Cap And Trade Bill Almost A Done Deal In The House

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By Tom Doggett, Reuters – The House Energy and Commerce Committee on Thursday moved into the home stretch of a nearly week-long debate on historic legislation to cap and reduce U.S. greenhouse gas emissions, with the panel expected to pass the measure toward the end of the day.

The roughly 1,000-page bill aims to cut U.S. greenhouse gases that contribute to global warming by 17 per cent below 2005 levels by the year 2020.

The legislation would also require utilities to generate more of their electricity supplies from renewable energy sources, such as wind and solar power.

The key part of the legislation is a “cap-and-trade” system that would gradually reduce the amount of greenhouse gases from utilities, oil refineries, steelmakers and other companies by requiring them to have permits to spew their emissions.

Supporters of the bill want to use market forces to push companies to reduce their emissions. Companies that spew emissions above the cap would have to buy permits from less polluting companies, encouraging firms to quickly cut their emissions so they cam make a profit from selling their permits.

The Obama administration has made implementing a cap-and-trade plan one of it top priorities, saying it will help avoid the worst aspects of global warming and create clean energy jobs. However, the House plans would give away about 85 per cent of the emissions permits, while the administration wanted to auction off all of the permits to raise more than $600 billion.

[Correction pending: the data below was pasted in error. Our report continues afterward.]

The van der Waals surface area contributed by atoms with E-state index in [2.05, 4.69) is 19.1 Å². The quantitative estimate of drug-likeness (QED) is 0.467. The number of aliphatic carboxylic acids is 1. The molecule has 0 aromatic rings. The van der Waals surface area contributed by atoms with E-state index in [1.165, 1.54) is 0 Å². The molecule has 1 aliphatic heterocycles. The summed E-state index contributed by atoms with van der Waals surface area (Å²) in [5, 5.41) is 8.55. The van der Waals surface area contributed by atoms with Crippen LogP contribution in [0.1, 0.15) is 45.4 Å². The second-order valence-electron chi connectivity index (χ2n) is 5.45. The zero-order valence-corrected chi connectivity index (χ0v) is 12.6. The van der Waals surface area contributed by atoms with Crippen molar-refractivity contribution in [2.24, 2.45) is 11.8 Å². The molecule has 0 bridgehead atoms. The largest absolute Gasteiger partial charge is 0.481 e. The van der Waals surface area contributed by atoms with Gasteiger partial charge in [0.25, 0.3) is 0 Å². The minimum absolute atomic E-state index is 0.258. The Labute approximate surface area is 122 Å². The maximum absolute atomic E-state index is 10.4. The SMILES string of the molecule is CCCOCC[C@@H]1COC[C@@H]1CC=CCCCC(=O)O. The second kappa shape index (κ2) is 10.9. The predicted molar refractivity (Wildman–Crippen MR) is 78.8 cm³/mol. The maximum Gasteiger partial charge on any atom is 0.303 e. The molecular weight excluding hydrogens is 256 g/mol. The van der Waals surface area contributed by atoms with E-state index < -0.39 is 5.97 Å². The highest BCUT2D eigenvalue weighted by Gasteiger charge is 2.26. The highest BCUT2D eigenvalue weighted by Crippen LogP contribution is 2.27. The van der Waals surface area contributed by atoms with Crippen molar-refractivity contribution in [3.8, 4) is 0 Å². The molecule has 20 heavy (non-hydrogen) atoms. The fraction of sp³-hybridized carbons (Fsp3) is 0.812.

Republicans are worried the legislation would hurt the U.S. economy, raise energy prices for consumers and push American companies that use large amounts of energy to other countries.

House Republican Leader John Boehner said the bill would cost American families up to $3,100 a year, a number disputed by Democrats, energy experts and environmental groups.

Public service commissioners from 10 mostly Southern states sent a letter to the committee on Wednesday asking members to balance the benefits of implementing a federal plan to fight climate change with the real cost those actions will have on electric rates.

“We are particularly concerned about the detrimental impact of these costs on low-income families and seniors,” the commissioners said.

Representative Joe Barton, the top Republican on the committee, said on Thursday he would not request that the bill be read in full, a procedural move he had threaten earlier in the week that would have slowed action on the legislation.

It would have taken about eight hours to go over every provision of the bill. The committee’s Democratic chairman, Henry Waxman, was prepared though and hired a speed reader just in case.

A survey of Democrats on the committee showed there were enough votes to pass the legislation. Of the panel’s 59 members, as least 30 lawmakers, all of them Democrats, said they would definitely vote for the bill or were likely to support the measure, the Reuters survey found.

Lawmakers still offered a series of amendments on Thursday to try to modify the legislation before the final vote on the measure.

The committee agreed to include language in the bill to ensure that any profits made off the emissions permits would be used “for the benefit of retail ratepayers.”

After the bill clears Waxman’s committee, the House Ways and Means Committee will review the legislation. Democratic leaders want to bring the bill up for a full House vote by August.

The legislation would then be sent over to the U.S. Senate, where there is much stronger opposition. A super majority, 60 of the chamber’s 100 members, would be needed to approve the bill. The full Senate may not take up the legislation until early next year.

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